4. There was no particular dispute that distinct plots were allotted to the parties namely plot ‘C’ to the appellant, plot ‘B’ to the respondent no. 1 and plot ‘A’ to their third brother pursuant to the Deed of Settlement dated 24/08/1991 alongwith the plan annexed thereto depicting the scheme of allotment of plots. It was admitted by the respondents that the plots were allotted pursuant to the Deed of Settlement of 1991 although a case was carved by the respondents in defence that the plaintiff had made alterations and modifications in the plan annexed to the Deed after its execution. However, a cursory perusal of the application under Order XLI Rule 27 CPC would indicate unlike the plea in defence that it was only after the filing of the appeal and during the course of consultation with the advocate at the time of filing the appeal that the respondents realised that the plan produced by the appellant herein with the Deed of Settlement at Exhibit 30 was not the same plan annexed to the Sale Deed and there was manipulation of the plan. He had accordingly applied for a copy of the Deed of Settlement at Exhibit 30 and the same was issued to him and in the course of conference with his advocate and comparing the certified copy with the plan produced by the respondents it was found that the appellant herein had changed the plan of the original Deed and which was not realised by the advocate appearing for the respondents in the Trial Court. This plea taken in the course of production of document in appeal runs contrary to the statement made in the written statement as early as February, 2004 where the appellant had taken a concrete and specific plea that the appellant had made alterations and modifications in the plan annexed to the Deed after its execution. There is no escape for the respondents from this position contrary to the submission of Shri Lobo, learned Advocate for the respondents.
5. The learned Trial Judge had caste the burden on the appellant to prove his ownership to the suit property, allotment of the plot ‘C in terms of Deed of Settlement in his favour, the acts of trespass by the respondents herein, which were all answered in the affirmative and also cast the burden on the respondents to prove alterations and modifications in the plan annexed to the Deed of Settlement after its execution. In that context, the learned Trial Judge had examined the Deed of Settlement dated 24/08/1991 alongwith the plan, Exhibit 30. The learned Trial Judge had clearly observed in the judgment that despite an assertion that there was manipulation and changes in the plan by the appellant herein, there was no challenge to the Deed at his instance. The Trial Judge for that matter had taken note of the fact that no alternate plan was produced by the respondents to show what was actually agreed upon and further noted that the Deed of Settlement was a document registered in the office of the Sub-Registrar and that it was incumbent on the respondents to prove that there were alterations made by the appellant in the said plan which was duly registered in the office of the Sub-Registrar. The learned Trial Judge had found that the respondents had neither examined the lawyer who had drawn the Deed of Settlement nor examined his other brother who was a party to the Deed of Settlement to support his case and ultimately found that an adverse inference was required to be drawn against the respondents and held that he had not discharged the burden of proving that the plan was manipulated or altered by the appellant after its execution and finally decreed the suit.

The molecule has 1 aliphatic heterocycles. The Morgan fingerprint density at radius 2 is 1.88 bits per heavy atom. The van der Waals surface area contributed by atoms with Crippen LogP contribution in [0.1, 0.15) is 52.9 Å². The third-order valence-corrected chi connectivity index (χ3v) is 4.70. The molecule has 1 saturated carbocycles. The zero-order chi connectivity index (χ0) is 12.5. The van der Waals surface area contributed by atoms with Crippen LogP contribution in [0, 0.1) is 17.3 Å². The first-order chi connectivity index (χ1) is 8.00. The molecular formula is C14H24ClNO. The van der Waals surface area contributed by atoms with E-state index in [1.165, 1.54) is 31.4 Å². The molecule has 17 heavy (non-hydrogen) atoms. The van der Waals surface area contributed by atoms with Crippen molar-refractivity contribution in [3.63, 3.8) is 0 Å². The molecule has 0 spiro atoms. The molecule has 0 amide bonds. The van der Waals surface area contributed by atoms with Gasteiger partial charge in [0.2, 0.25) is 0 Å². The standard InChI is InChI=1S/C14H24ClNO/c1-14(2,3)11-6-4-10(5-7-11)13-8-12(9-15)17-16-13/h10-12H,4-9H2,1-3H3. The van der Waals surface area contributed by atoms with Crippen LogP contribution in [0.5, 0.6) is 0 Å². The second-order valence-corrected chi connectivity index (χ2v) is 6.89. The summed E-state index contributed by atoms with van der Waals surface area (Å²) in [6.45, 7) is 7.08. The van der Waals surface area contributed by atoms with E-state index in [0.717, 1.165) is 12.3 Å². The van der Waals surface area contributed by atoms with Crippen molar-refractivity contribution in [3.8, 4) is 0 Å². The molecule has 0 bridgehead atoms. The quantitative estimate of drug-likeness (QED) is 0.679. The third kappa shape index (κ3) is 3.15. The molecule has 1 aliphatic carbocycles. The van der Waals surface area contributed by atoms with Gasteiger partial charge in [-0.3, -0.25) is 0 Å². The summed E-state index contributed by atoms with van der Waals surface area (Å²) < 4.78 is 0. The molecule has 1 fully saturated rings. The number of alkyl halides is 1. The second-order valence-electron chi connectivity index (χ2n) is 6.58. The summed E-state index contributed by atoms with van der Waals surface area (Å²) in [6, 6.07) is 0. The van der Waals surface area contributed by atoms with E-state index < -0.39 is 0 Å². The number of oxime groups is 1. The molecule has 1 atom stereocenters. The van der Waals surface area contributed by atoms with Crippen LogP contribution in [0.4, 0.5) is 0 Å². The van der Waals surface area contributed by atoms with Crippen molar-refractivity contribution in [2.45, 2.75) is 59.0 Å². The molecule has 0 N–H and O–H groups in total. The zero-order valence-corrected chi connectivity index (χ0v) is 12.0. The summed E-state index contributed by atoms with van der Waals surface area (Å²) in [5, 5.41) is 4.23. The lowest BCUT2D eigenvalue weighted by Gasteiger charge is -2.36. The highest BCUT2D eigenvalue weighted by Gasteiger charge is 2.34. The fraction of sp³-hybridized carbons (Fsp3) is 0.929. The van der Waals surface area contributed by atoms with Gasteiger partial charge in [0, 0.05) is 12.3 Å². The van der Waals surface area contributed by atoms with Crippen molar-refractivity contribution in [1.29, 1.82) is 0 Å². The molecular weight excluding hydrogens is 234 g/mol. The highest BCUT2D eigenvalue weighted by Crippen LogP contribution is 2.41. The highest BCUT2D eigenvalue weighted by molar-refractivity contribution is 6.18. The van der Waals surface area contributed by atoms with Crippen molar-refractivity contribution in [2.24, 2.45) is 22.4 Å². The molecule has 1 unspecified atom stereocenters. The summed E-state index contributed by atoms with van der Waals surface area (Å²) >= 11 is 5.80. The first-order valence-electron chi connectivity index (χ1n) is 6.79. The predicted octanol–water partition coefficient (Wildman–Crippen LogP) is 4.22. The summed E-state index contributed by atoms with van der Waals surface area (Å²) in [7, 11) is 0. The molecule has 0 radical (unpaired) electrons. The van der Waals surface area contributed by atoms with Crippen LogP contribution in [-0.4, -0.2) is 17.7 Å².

6. The learned first appellate Court formulated points for determination on hearing the learned advocates for the parties, the first of such point being whether the application under Order XLI Rule 27 CPC was required to be allowed and the appellants before him i.e. the respondents herein were permitted to produce the certified copy of the Deed of Settlement, whether the Trial Judge had committed an error in passing the impugned judgment and consequentially whether records were required to be remanded to the Trial Court to permit the respondents to produce the said document. Coming to the point of production of documents, the learned first appellate Court clearly came to a finding that the respondents ought to have brought some cogent evidence on record to show that the appellant had carried out some changes to the plan which was annexed to the Deed of Settlement, observed that he had not produced any documentary evidence on record and considering the application of the respondents under Order XLI Rule 27 CPC observed that this document ought to have been produced before the Trial Court during the pendency of the proceedings before it. The learned Judge contrary to the predicates of Order XLI Rule 27 CPC observed that producing and relying on the documents was a technical aspect which was required to be known by the advocates appearing for the parties and that the error committed by the advocates should not be the bane of the respondents and in that view of the matter allowed the application for production of document.
7. Order XLI Rule 27 CPC allows for the production of additional evidence in the appellate Court and reads thus:
(1) The parties to an appeal shall not be entitled to produce additional evidence, whether oral or documentary, in the Appellate Court. But if–